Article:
ROSTER REPORT: Senior swingman Devin Smith, healthy this season after battling a bad back last year, pumped in a season-high 26 points in the 85-58 win over Richmond on Nov. 28. He had surgery in May to repair two herniated disks.

Sean Singletary was named ACC Rookie of the Week out of the gates this season after dishing out 15 assists, registering nine steals and scoring 21 points in his first two games.

Center Elton Brown went over 1,000 career points in the Arizona game and has already posted four double-doubles in points and rebounds this season.

Seniors Smith, Brown and Jason Clark have been named team captains, the second year in a row Smith has been so honored.



Statistically, the Hokies rank among the top teams in the ACC in virtually every major category, but don't count on that translating into big things in Virginia Tech's first year in the powerful league.

The young Hokies are racking up big numbers against lesser opponents, whomping foes by an average of 30.7 points. So far, Tech hasn't scored less than 80 points in any game. In another month, the Hokies will regularly be the lesser opponent for the majority of games in an ACC top-heavy with seven nationally ranked teams.

The good news is nine of Tech's top 10 players, including four starters, are underclassmen and will return next year. The starting backcourt of sophomores Jamon Gordon and Zabian Dowdell has been surprisingly strong and freshman forward Deron Washington has made the Hokies more athletic.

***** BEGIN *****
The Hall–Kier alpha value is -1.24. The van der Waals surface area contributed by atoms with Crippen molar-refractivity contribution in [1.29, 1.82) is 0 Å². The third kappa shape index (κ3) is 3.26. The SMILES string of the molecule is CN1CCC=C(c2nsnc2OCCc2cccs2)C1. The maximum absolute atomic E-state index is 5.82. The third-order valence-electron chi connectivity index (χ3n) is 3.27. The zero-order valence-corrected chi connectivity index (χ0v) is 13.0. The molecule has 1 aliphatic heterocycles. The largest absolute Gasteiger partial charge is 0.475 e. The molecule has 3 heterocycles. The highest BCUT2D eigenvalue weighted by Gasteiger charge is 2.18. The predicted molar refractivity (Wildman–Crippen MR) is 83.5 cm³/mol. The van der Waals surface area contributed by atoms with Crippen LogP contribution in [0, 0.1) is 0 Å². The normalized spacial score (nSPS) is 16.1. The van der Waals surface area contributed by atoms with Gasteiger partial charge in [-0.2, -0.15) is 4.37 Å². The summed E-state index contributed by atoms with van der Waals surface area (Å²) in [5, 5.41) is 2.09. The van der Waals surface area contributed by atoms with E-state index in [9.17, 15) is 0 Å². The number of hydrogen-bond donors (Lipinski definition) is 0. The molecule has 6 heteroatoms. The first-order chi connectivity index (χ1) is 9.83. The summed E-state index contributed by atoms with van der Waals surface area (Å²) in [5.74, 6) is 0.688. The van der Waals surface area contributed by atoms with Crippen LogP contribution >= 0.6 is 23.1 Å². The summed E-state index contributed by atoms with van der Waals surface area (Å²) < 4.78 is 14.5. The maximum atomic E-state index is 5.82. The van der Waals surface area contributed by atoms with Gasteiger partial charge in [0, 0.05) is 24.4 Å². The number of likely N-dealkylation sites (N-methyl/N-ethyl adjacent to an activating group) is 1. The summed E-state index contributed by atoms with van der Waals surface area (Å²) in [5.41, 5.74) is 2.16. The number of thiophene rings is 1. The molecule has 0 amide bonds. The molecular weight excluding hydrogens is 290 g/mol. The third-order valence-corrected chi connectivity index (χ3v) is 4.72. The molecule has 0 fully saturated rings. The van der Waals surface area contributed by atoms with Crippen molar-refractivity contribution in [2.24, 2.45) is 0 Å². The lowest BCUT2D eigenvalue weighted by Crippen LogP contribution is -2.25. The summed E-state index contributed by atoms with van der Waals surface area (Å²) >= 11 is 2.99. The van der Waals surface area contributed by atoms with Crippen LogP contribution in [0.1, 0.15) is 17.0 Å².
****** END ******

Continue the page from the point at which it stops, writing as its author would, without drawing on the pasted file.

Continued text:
Senior Carlos Dixon provides consistent scoring. Sophomore center Coleman Collins hasn't been as dominant as Tech fans would hope and he may face some long nights against some of the ACC's best big men.

One trouble spot is already showing up. Tech is being out-rebounded by four boards per game, a gap likely to grow as the schedule toughens.


The Hokies' best bet to be competitive in the ACC this season is grounded in solid defense. Under coach Seth Greenberg, Tech is 11-1 when opponents score less than 60 points and 0-5 when opponents top the 80-point mark.

Tech's 102-50 win over Maryland-Eastern Shore marked the Hokies' highest scoring output since a 110-75 win over VMI in 1994. It was the first time Tech cracked the century mark since a 101-73 win over Hawaii-Hilo in 1996-97.

Tech scored 80 points in each of the first three games this season, just the ninth time in school history that has occurred and the first time since the 1988-89 season, when Bimbo Coles was leading the attack.

PROBABLE LINEUP: Point guard Jamon Gordon, shooting guard Zabian Dowdell, center Coleman Collins, forward Carlos Dixon, forward Deron Washington.

QUOTE TO NOTE: "We've got to be more consistent. But we got a lot of guys a lot of minutes before Thanksgiving and that's very important." Coach Seth Greenberg.


UPCOMING GAMES: at VMI, Saturday, Dec. 4; at St. John's, Wednesday, Dec. 8; vs. James Madison, Saturday, Dec. 11.

KEYS: The Hokies continue their non-conference run of over-matched opponents, taking to the road to meet Virginia Military Institute. The undersized Hokies have more size and a lot more athleticism than the Keydets, who like to run with anyone. The countdown has already begun in Cassell Coliseum for the Dec. 19 date with North Carolina, Tech's first ACC basketball game.

ROSTER REPORT: Senior swingman Carlos Dixon entered the Chattanooga game just 21 points shy of 1,000 for his career.

Junior guard Markus Sailes, who averaged 4.9 ppg as a starter last season, went down with a stress fracture in his right tibia in late November and will miss the rest of the season. He had played just 11 minutes in the season-opener and will apply for a medical redshirt.